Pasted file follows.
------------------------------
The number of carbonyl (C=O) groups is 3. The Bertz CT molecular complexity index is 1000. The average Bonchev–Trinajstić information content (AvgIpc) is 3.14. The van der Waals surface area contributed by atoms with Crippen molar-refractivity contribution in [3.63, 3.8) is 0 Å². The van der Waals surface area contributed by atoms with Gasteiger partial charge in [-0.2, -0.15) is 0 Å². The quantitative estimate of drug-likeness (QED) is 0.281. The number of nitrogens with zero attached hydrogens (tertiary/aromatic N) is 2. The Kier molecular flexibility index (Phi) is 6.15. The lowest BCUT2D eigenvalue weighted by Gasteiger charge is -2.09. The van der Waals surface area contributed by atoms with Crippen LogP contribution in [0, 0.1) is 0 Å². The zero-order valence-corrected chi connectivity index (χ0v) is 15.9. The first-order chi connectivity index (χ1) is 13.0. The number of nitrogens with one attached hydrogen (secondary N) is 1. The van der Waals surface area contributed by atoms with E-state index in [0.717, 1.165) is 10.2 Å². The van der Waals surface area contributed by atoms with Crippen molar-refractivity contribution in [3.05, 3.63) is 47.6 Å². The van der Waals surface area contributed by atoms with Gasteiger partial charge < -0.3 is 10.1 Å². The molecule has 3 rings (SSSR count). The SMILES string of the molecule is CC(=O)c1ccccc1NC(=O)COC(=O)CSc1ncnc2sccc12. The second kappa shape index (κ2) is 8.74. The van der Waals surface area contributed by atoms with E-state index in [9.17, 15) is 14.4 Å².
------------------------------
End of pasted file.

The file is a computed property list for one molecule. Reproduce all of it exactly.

The number of carbonyl (C=O) groups is 3. The Bertz CT molecular complexity index is 1000. The average Bonchev–Trinajstić information content (AvgIpc) is 3.14. The van der Waals surface area contributed by atoms with Crippen molar-refractivity contribution in [3.63, 3.8) is 0 Å². The van der Waals surface area contributed by atoms with Gasteiger partial charge in [-0.2, -0.15) is 0 Å². The quantitative estimate of drug-likeness (QED) is 0.281. The number of nitrogens with zero attached hydrogens (tertiary/aromatic N) is 2. The Kier molecular flexibility index (Phi) is 6.15. The lowest BCUT2D eigenvalue weighted by Gasteiger charge is -2.09. The van der Waals surface area contributed by atoms with Crippen LogP contribution in [0, 0.1) is 0 Å². The zero-order valence-corrected chi connectivity index (χ0v) is 15.9. The first-order chi connectivity index (χ1) is 13.0. The number of nitrogens with one attached hydrogen (secondary N) is 1. The van der Waals surface area contributed by atoms with E-state index in [0.717, 1.165) is 10.2 Å². The van der Waals surface area contributed by atoms with Crippen molar-refractivity contribution in [3.05, 3.63) is 47.6 Å². The van der Waals surface area contributed by atoms with Gasteiger partial charge < -0.3 is 10.1 Å². The molecule has 3 rings (SSSR count). The SMILES string of the molecule is CC(=O)c1ccccc1NC(=O)COC(=O)CSc1ncnc2sccc12. The second kappa shape index (κ2) is 8.74. The van der Waals surface area contributed by atoms with E-state index in [9.17, 15) is 14.4 Å².